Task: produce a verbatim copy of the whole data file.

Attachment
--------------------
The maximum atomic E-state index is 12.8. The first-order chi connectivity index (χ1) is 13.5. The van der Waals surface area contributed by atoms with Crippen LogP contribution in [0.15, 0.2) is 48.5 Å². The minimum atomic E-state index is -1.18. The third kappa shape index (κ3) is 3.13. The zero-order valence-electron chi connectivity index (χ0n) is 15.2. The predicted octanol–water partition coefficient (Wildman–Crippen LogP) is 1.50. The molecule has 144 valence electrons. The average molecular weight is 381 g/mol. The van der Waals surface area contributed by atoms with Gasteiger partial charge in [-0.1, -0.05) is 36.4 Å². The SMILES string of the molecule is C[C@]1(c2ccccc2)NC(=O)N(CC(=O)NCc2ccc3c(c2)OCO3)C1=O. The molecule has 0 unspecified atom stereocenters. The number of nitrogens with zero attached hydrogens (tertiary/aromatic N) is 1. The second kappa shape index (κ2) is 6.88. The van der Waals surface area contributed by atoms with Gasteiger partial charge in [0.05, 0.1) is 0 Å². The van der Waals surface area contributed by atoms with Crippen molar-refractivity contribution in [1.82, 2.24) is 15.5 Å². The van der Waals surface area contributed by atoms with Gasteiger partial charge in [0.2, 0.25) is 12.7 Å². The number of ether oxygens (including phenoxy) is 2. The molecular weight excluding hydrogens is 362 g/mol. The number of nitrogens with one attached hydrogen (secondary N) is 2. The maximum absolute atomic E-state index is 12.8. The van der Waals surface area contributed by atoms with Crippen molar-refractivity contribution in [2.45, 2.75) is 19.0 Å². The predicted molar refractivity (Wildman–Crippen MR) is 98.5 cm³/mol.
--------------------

The maximum atomic E-state index is 12.8. The first-order chi connectivity index (χ1) is 13.5. The van der Waals surface area contributed by atoms with Crippen LogP contribution in [0.15, 0.2) is 48.5 Å². The minimum atomic E-state index is -1.18. The third kappa shape index (κ3) is 3.13. The zero-order valence-electron chi connectivity index (χ0n) is 15.2. The predicted octanol–water partition coefficient (Wildman–Crippen LogP) is 1.50. The molecule has 144 valence electrons. The average molecular weight is 381 g/mol. The van der Waals surface area contributed by atoms with Gasteiger partial charge in [-0.1, -0.05) is 36.4 Å². The SMILES string of the molecule is C[C@]1(c2ccccc2)NC(=O)N(CC(=O)NCc2ccc3c(c2)OCO3)C1=O. The molecule has 0 unspecified atom stereocenters. The number of nitrogens with zero attached hydrogens (tertiary/aromatic N) is 1. The second kappa shape index (κ2) is 6.88. The van der Waals surface area contributed by atoms with Gasteiger partial charge in [0.05, 0.1) is 0 Å². The van der Waals surface area contributed by atoms with Crippen molar-refractivity contribution in [1.82, 2.24) is 15.5 Å². The van der Waals surface area contributed by atoms with Gasteiger partial charge in [0.2, 0.25) is 12.7 Å². The number of ether oxygens (including phenoxy) is 2. The molecular weight excluding hydrogens is 362 g/mol. The number of nitrogens with one attached hydrogen (secondary N) is 2. The maximum absolute atomic E-state index is 12.8. The van der Waals surface area contributed by atoms with Crippen molar-refractivity contribution in [2.45, 2.75) is 19.0 Å². The predicted molar refractivity (Wildman–Crippen MR) is 98.5 cm³/mol.